> +                                     get_node_pages_nr(node));
> +       }
> +       pool->seal = seal;
> +       mutex_unlock(&pool->lock);
> +}
> +
> +int smalloc_initialize(struct smalloc_pool *pool)
> +{
> +       if (!pool)
> +               return -EINVAL;
> +       INIT_LIST_HEAD(&pool->list);
> +       pool->seal = SMALLOC_UNSEALED;
> +       mutex_init(&pool->lock);
> +       return 0;
> +}
> +
> +struct smalloc_pool *smalloc_create(void)
> +{
> +       struct smalloc_pool *pool = vmalloc(sizeof(struct smalloc_pool));
> +
> +       if (!pool) {
> +               pr_err("No memory for allocating pool.");

It might be handy to have pools named like they are for the slab allocator.

> +               return NULL;
> +       }
> +       smalloc_initialize(pool);
> +       return pool;
> +}
> +
> +int smalloc_destroy(struct smalloc_pool *pool)
> +{
> +       struct list_head *pos, *q;
> +       struct smalloc_node *node;
> +
> +       if (!pool)
> +               return -EINVAL;
> +       list_for_each_safe(pos, q, &pool->list) {
> +               node = list_entry(pos, struct smalloc_node, list);
> +               list_del(pos);
> +               vfree(node);
> +       }
> +       return 0;
> +}
> +
> +static int __init smalloc_init(void)
> +{
> +       global_pool = smalloc_create();
> +       if (!global_pool) {
> +               pr_err("Module smalloc initialization failed: no memory.\n");
> +               return -ENOMEM;
> +       }
> +       pr_info("Module smalloc initialized successfully.\n");
> +       return 0;
> +}
> +
> +static void __exit smalloc_exit(void)
> +{
> +       pr_info("Module smalloc un initialized successfully.\n");

typo: space after "un"

> +}
> +
> +module_init(smalloc_init);
> +module_exit(smalloc_exit);
> +MODULE_LICENSE("GPL");
> diff --git a/mm/smalloc.h b/mm/smalloc.h
> new file mode 100644
> index 0000000..344d962
> --- /dev/null
> +++ b/mm/smalloc.h
> @@ -0,0 +1,61 @@
> +/*
> + * smalloc.h: Header for Sealable Memory Allocator
> + *
> + * (C) Copyright 2017 Huawei Technologies Co. Ltd.
> + * Author: Igor Stoppa <igor.stoppa@...wei.com>
> + *
> + * This program is free software; you can redistribute it and/or
> + * modify it under the terms of the GNU General Public License
> + * as published by the Free Software Foundation; version 2
> + * of the License.
> + */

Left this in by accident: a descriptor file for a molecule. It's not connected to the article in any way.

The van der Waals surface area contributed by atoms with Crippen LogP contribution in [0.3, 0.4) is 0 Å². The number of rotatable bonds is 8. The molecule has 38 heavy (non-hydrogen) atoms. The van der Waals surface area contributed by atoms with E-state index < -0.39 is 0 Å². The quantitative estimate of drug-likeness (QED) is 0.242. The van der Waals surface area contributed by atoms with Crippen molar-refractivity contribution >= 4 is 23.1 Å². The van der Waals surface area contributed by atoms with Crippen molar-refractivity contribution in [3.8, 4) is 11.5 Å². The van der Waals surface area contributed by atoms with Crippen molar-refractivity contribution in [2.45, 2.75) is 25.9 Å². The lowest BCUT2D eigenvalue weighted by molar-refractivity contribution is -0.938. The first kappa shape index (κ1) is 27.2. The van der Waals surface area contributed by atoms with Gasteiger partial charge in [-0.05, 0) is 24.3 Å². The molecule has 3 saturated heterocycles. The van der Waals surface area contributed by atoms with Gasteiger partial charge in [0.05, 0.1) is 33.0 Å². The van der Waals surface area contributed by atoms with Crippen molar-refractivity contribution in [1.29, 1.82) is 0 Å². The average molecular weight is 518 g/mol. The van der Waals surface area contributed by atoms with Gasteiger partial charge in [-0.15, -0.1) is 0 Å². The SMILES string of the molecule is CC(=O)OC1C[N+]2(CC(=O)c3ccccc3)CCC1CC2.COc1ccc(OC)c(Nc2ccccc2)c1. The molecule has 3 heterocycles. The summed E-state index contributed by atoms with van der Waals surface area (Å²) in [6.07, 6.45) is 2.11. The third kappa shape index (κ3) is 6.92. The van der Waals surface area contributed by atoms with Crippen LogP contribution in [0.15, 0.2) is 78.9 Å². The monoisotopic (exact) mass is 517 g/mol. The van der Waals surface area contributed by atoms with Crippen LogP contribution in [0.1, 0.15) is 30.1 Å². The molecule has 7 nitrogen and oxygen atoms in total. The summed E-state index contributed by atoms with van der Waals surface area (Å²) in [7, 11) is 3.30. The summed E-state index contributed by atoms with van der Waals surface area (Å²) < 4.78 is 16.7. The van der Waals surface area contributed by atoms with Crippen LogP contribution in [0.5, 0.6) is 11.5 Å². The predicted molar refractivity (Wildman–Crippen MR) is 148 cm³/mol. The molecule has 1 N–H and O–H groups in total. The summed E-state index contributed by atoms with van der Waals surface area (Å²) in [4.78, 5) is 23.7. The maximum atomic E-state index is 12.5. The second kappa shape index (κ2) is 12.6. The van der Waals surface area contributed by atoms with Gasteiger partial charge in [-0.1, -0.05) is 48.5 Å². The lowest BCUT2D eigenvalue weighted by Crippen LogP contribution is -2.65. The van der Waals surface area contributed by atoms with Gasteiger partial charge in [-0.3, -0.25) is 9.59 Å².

> +
> +#ifndef _SMALLOC_H
> +#define _SMALLOC_H
> +
> +#include <linux/list.h>
> +#include <linux/mutex.h>
> +
> +typedef uint64_t align_t;
> +
> +enum seal_t {
> +       SMALLOC_UNSEALED,
> +       SMALLOC_SEALED,
> +};
> +
> +#define __SMALLOC_ALIGNED__ __aligned(sizeof(align_t))
> +
> +#define NODE_HEADER                                    \
> +       struct {                                        \
> +               __SMALLOC_ALIGNED__ struct {            \
> +                       struct list_head list;          \
> +                       align_t *free;                  \
> +                       unsigned long available_words;  \
> +               };                                      \
> +       }
> +
> +#define NODE_HEADER_SIZE sizeof(NODE_HEADER)
> +
> +struct smalloc_pool {
> +       struct list_head list;
> +       struct mutex lock;
> +       enum seal_t seal;
> +};
> +
> +struct smalloc_node {
> +       NODE_HEADER;
> +       __SMALLOC_ALIGNED__ align_t data[];
> +};
> +
> +#define smalloc_seal(pool) \
> +       smalloc_seal_set(SMALLOC_SEALED, pool)
> +
> +#define smalloc_unseal(pool) \
> +       smalloc_seal_set(SMALLOC_UNSEALED, pool)
> +
> +struct smalloc_pool *smalloc_create(void);
> +int smalloc_destroy(struct smalloc_pool *pool);
> +int smalloc_initialize(struct smalloc_pool *pool);
> +void *smalloc(unsigned long size, struct smalloc_pool *pool);
> +void smalloc_seal_set(enum seal_t seal, struct smalloc_pool *pool);

I'd really like to see kernel-doc for the API functions (likely in the .c file).

> +#endif
> --
> 2.9.3

Thanks again for working on this! If you can find examples of file
operations living in the heap, those would be great examples for using
this API (assuming the other properties can be improved).

-Kees

-- 
Kees Cook
Pixel Security